Slocum, Frances

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Slocum was a white child captured by Delaware Indians in Pennsylvania in 1778. A Delaware couple adopted her to replace a dead daughter (see also Shenandoah) and renamed her Weletawash, later Maconaquah (Little Bear Woman). She lived with the Delaware and Miami people for the rest of her life.

She first married a Delaware man and then a Miami chief named Shepancavah. When he became deaf, he resigned the chieftainship and they established a trading post called Deaf Man's Village.

Her birth family always believed she was still alive, and in 1835[!] she was discovered living happily in Indiana. She remembered enough of her background to be positively identified but she had forgotten how to speak English. Two years later she was visited by her surviving siblings, but she had grown to distrust white people, was happy in her life, and refused to leave her adopted tribe and family.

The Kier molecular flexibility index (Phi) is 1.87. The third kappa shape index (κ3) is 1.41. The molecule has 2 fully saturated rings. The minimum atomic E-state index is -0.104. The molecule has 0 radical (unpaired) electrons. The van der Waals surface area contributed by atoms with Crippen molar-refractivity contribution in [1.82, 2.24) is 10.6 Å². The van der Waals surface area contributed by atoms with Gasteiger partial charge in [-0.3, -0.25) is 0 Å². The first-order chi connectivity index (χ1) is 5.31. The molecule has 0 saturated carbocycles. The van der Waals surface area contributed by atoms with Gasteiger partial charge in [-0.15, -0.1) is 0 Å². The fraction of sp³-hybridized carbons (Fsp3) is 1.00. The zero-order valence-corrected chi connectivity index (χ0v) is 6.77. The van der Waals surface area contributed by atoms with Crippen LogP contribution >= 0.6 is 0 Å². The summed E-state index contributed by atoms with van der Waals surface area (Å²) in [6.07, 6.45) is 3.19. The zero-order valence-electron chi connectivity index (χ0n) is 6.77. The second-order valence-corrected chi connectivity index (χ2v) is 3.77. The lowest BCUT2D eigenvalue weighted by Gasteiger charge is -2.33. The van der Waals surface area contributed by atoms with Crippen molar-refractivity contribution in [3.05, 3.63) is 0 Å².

References

Dictionary of American Biography
Meginness, John Franklin. Biography of Frances Slocum, the Lost Sister of Wyoming. (Jersey Shore: Zebrowski Historical Services, 1991))
"Frances Slocum." Formerly available at: http://doe.state.in.us/LearningResources/msl.htm

Indexes

European
USA
18th Century
19th Century
Business and Industry
Pre-school Years
Captured by Another Tribe or Group
Others ("Strangers")
Wealthy, Famous, Noble or Divine Adoptive or Foster Families
Trans-Racial, Trans-Tribal, International or Trans-Cultural Adoption or Fostering
Customary or Traditional Adoption, Informal and Extra-Legal Care
Birth Sibling(s) Remained With or Returned to Birth Family
Birth Family Traced Adoptee/Fosteree
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